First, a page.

Bering Strait Project II
Posted: Aug 11, 2009
OFF Architecture / Bering Strait Project
By Karen Cilento — Filed under: Awarded Competitions , Infrastructure , Bering Strait, OFF Architecture
A few weeks ago, we shared the Bering Strait Project which asked participants to create a massive spanning element connecting Russia to America. The design would physically join the world together and could potentially promote world unity and peace. Paris-based OFF Architecture’s team of Manal Rachdi, Tanguy Vermet, Mathieu Michel, Takanao Todo, and Lily Nourmansouri was awarded second place in the professional category of the competition. Their project “does not simply concern itself with the construction of a commercial or railway link, nor a bridge connecting one continent to another. The amplitude, siting, geopolitical context as well as the global ecological conscience entails a proposal far more audacious, an active project sensitive to the conditions of the site.”
More about the proposal after the break.
Working in compression, the structure’s 10 meter wide parallel walls are held with bracing, which at times is habitable. The enclosed space “becomes an interface for human passage and exchange, providing visitors and inhabitants the opportunity to traverse the Strait by foot, as was originally intended by primary civilizations.” As the Strait’s relatively shallow water levels allow the proposed structure to descend to the bottom of the ocean, users can experience constant views of the entire marine landscape.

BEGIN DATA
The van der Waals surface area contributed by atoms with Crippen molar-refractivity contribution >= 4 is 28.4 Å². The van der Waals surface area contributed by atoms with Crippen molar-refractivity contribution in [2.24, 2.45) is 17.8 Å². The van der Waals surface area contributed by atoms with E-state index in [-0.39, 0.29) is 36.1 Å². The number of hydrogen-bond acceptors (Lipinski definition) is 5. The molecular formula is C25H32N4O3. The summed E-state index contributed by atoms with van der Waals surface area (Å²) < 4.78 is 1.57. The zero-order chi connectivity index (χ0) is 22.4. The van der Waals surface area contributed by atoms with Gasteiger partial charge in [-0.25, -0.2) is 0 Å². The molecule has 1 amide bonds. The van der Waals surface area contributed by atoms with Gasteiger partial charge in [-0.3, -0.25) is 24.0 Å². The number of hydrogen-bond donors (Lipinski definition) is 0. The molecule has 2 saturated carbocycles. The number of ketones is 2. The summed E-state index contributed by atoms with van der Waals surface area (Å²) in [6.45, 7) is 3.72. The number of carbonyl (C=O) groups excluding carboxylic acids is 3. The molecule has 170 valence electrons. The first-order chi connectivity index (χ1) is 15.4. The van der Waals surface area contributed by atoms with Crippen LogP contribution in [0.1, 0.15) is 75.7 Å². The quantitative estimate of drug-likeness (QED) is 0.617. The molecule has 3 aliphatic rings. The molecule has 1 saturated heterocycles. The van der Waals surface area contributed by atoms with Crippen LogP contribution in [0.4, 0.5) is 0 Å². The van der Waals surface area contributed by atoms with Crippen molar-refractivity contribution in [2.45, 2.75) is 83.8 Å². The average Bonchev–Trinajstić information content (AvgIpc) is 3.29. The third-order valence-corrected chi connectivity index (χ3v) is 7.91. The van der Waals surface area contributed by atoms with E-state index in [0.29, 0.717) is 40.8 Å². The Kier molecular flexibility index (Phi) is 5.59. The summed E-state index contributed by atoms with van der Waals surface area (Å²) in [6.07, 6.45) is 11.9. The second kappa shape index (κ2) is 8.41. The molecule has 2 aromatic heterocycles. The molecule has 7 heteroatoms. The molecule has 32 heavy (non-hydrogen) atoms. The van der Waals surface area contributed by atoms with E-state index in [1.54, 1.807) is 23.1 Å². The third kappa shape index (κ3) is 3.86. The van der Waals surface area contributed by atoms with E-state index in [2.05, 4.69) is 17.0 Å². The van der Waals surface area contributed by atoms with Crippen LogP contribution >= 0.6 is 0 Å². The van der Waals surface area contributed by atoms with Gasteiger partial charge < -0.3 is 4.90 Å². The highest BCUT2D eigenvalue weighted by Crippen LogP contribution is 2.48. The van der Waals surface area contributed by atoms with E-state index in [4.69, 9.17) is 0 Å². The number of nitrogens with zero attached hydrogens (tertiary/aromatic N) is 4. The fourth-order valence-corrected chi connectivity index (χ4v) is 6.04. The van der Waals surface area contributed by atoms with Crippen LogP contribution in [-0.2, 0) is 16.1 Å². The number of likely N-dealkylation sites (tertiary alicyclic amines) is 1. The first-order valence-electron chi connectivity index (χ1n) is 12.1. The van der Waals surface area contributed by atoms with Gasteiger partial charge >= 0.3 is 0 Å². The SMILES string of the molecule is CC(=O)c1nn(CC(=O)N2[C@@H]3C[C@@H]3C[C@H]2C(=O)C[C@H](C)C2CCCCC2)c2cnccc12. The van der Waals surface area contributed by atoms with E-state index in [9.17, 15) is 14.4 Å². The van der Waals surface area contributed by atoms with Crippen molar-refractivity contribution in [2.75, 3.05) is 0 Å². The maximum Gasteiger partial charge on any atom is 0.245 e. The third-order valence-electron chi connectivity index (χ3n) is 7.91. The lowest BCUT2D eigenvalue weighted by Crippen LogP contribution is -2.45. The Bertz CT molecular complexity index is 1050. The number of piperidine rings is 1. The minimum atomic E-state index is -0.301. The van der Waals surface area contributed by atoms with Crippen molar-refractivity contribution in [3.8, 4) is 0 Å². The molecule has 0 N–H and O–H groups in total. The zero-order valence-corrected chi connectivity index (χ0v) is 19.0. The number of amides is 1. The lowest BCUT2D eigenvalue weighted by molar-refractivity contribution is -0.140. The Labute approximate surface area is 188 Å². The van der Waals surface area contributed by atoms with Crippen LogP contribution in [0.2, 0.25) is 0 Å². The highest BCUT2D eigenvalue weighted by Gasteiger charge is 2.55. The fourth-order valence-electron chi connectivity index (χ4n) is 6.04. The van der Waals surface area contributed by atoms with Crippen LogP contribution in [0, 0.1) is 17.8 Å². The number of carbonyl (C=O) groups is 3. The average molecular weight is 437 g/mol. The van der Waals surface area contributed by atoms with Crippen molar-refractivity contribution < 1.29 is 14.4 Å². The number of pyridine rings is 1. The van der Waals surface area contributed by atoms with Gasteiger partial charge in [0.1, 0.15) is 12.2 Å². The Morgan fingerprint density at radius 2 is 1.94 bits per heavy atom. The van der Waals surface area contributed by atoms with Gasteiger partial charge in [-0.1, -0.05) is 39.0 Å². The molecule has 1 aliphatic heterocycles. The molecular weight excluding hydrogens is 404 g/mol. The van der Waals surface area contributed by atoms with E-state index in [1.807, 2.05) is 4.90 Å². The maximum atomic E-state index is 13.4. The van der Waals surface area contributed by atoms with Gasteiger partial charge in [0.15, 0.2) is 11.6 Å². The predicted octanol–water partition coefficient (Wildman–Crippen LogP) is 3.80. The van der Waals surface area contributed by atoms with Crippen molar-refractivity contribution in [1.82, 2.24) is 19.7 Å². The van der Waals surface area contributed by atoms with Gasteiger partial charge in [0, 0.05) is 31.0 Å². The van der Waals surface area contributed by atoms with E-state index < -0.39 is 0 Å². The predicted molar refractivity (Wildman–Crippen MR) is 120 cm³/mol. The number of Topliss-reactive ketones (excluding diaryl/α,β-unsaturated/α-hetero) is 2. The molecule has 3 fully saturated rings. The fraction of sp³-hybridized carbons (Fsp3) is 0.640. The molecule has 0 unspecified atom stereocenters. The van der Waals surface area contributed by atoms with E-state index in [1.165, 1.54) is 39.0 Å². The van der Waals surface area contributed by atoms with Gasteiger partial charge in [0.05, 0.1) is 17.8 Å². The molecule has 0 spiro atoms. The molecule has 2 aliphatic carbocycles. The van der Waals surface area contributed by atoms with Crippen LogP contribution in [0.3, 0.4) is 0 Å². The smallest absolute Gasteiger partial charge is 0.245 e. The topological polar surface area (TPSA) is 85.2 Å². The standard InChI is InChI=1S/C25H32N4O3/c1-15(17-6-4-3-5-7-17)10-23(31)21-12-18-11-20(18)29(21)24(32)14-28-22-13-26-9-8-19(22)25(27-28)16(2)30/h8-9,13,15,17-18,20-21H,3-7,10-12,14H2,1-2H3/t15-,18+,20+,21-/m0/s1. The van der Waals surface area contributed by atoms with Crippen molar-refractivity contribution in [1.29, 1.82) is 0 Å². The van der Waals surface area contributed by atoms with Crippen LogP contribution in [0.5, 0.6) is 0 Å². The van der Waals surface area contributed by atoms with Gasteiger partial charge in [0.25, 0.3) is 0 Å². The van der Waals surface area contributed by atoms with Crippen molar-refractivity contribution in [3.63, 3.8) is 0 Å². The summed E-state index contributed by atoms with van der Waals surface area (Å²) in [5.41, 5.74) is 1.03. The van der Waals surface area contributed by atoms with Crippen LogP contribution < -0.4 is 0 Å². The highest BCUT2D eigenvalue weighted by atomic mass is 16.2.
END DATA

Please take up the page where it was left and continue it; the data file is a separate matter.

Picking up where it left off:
Perforations in the main structure allow the marine animals to move through the spaces while adjacent laboratories provide an excellent research space for scientists. Other perforations in the structure act as marine current turbines, accelerating water movement and currents. Because the water level in the Strait is relatively shallow, flows tend to be faster, generating more energy. The project includes large turbines to provide energy for the residential areas and laboratories; yet the turbines move at such a slow pace that no animals would be harmed.
Extending past the primary space, a series of 10 meter by 10 meter modular cubes, faced with a polished reflective metal, float above the water’s surface. “The subtle undulation of the modules solidifies once the ice freezes into a unified plane, displaying the instability, political and climactic, that exists in the zone.”
Residences, theaters and cultural centers are dispersed among the 400 meter high island. Such hermitic structures create a new mode of living. Due to the innate thermal mass of the subterranean rock, the diverse program is attributed natural heating and cooling qualities.
All images courtesy of the studio. As seen on .